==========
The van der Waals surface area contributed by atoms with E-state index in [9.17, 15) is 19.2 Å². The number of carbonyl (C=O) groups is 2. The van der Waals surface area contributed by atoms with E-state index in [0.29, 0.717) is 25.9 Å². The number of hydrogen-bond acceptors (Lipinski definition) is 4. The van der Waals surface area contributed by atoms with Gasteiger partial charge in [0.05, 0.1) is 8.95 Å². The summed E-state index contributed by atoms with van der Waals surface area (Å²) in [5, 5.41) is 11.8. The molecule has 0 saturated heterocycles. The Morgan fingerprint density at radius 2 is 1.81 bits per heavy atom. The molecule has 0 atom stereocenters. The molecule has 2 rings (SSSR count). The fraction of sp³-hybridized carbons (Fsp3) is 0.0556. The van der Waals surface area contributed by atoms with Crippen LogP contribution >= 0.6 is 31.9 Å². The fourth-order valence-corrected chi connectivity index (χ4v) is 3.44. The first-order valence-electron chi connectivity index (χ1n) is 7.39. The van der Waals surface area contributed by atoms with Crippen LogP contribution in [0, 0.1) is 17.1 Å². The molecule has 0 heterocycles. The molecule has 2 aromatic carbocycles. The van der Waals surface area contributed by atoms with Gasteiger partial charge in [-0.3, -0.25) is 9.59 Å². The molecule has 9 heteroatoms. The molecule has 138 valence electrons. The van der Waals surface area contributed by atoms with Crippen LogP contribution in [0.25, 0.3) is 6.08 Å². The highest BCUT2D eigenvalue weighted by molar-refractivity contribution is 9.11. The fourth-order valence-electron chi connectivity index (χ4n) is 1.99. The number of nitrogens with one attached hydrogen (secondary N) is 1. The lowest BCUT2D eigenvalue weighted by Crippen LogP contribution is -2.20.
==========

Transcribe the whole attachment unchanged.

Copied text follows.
The van der Waals surface area contributed by atoms with E-state index in [9.17, 15) is 19.2 Å². The number of carbonyl (C=O) groups is 2. The van der Waals surface area contributed by atoms with E-state index in [0.29, 0.717) is 25.9 Å². The number of hydrogen-bond acceptors (Lipinski definition) is 4. The van der Waals surface area contributed by atoms with Gasteiger partial charge in [0.05, 0.1) is 8.95 Å². The summed E-state index contributed by atoms with van der Waals surface area (Å²) in [5, 5.41) is 11.8. The molecule has 0 saturated heterocycles. The Morgan fingerprint density at radius 2 is 1.81 bits per heavy atom. The molecule has 0 atom stereocenters. The molecule has 2 rings (SSSR count). The fraction of sp³-hybridized carbons (Fsp3) is 0.0556. The van der Waals surface area contributed by atoms with Crippen LogP contribution >= 0.6 is 31.9 Å². The fourth-order valence-corrected chi connectivity index (χ4v) is 3.44. The first-order valence-electron chi connectivity index (χ1n) is 7.39. The van der Waals surface area contributed by atoms with Crippen LogP contribution in [0, 0.1) is 17.1 Å². The molecule has 0 heterocycles. The molecule has 2 aromatic carbocycles. The van der Waals surface area contributed by atoms with Gasteiger partial charge in [-0.3, -0.25) is 9.59 Å². The molecule has 9 heteroatoms. The molecule has 138 valence electrons. The van der Waals surface area contributed by atoms with Crippen LogP contribution in [0.25, 0.3) is 6.08 Å². The highest BCUT2D eigenvalue weighted by molar-refractivity contribution is 9.11. The fourth-order valence-electron chi connectivity index (χ4n) is 1.99. The number of nitrogens with one attached hydrogen (secondary N) is 1. The lowest BCUT2D eigenvalue weighted by Crippen LogP contribution is -2.20.